The take home message from the ePublishing conference held on the 12th of June 2013 within the business school of Edinburgh University was one of “Do it Yourself”. This disrupting theme was woven into the presentations of several speakers, who were from different backgrounds including and especially science.
With a diversity of people in attendance as a result of Edinburgh being a renowned city for its writing and publishing industry, the speakers didn’t hold back and there was something for everyone. In relation to scientific publishing it was made clear by Cameron Neylon from Public Library of Science (PLOS) the old method of carrying out research, writing up the article then shopping it around to get publish is in its death throws. As for a while now, the paid publishing opportunities being offered by (PLOS) and other organisations alike are getting good research out there to those who want to read it. This platform of scientific publishing breaks open the closed group of peer reviewers who are often accused of delaying the publication of good research. Furthermore the payment by the research group doesn’t detract from the perceived quality of the science or the publishing body; as the research speaks for itself and it’s seen as a relevant force for good in moving a specific area of research forward faster and cheaper than typical paid or membership subscription journals. This gets the research out and into the hands, many more hands of people who can’t afford the crippling membership fees. PLOS and others even publish negative data or neutral results in the aim of avoiding the repeat of negative experiments that never see the insides of the previous journals. And all the while being cited widely in ongoing research. These are a real rival to the likes of BioMedCentral and only work to bolster the peer to peer network.
The words of Cameron Neylon were echoed by those of Tom Polard from Ubiquity Press a similar if not smaller scientific publisher. He adds the benefits of publishing digitally using an open access model, only possible by the researchers themselves paying a small fee publication are better for public knowledge, interest and the sharing of research data. Both speakers contrast the fact that much of the research that struggles to be published by journals is actually publicly funded yet university and hospital libraries need to pay the subscription fees to read it – let alone the public themselves who actually paid for it to happen in the first place. This is a driving factor in this shift within scientific publishing, and one that’s expected to continue.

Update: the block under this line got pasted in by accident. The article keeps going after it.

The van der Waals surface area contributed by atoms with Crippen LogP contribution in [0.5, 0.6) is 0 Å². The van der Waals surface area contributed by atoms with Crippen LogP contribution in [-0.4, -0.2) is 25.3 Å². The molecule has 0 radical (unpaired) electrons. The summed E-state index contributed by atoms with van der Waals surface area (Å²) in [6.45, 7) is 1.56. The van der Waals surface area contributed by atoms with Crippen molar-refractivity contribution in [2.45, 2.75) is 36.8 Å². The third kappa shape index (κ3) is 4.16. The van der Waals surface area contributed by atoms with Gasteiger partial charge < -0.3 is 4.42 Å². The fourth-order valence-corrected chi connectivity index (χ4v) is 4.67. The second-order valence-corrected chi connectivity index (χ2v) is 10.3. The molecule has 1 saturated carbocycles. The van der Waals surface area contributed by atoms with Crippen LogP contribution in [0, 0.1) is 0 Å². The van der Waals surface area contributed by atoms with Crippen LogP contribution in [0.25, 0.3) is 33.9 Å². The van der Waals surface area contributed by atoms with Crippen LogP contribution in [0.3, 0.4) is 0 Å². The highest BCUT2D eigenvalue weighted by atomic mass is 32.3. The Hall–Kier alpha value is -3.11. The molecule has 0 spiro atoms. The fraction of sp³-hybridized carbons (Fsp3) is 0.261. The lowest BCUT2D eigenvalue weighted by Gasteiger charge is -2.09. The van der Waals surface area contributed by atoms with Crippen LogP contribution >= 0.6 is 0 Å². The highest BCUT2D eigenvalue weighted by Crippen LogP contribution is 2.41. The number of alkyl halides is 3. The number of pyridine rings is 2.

Matt McKay from the International Association of Scientific, Technical & Medical Publishers (STM) brought the focus of publishing and how it’s going to improve the access of people with an internet enabled device to quality university education materials. Already being used sporadically, the advent of “Massive Open On-line Courses” (MOOCS) are going to educate so many more people and in more locations throughout the world. This was seen as good for universities who are quick to get involved, as these courses act as trials of their education standard and support brand recognition for the university and its teaching staff. Mark Lester from the Open University added the focus on mobile first design approach to the platforms that are currently being created; as well as the benefit of links, metrics and mining the data for better materials and learning experiences in the future.
The conference then turned to the creation of work and I’ll finish this article with the messages of three speakers who all focus on this aspect of publishing. Rachel Willmer from Luzme spoke passionately about the lean start-up method and how it can be applied to publishing in regards to the falling or zero cost of technology making it so easy to test, create and publish – and that it’s only getting more easy.
Mark Coher who created SmashWords gave 10 trends driving the future of publishing which were: rise of eBooks, move to the web, democratisation of publishing, self published gain the advantage, research & price distribution, print is dead, eBooks going global, self publishing, falling stigma of the self published and finally the self published out selling the traditionally published writers.
This was all brought home by novel writer Linda Gillard who resonated with a lot of people who feel stifled by the purchasing power of TESCO which in turn control what publishers want from writers. Linda blew this apart by stating she was more successful on her own, publishing using Amazon, than she ever was when represented by a publisher. This not only benefited her but also those who want to read interesting books, as her books cross genres. She’s a big supporter of indie publishing, building relationships with readers using forums, being ready to hit the ground running and doing it yourself.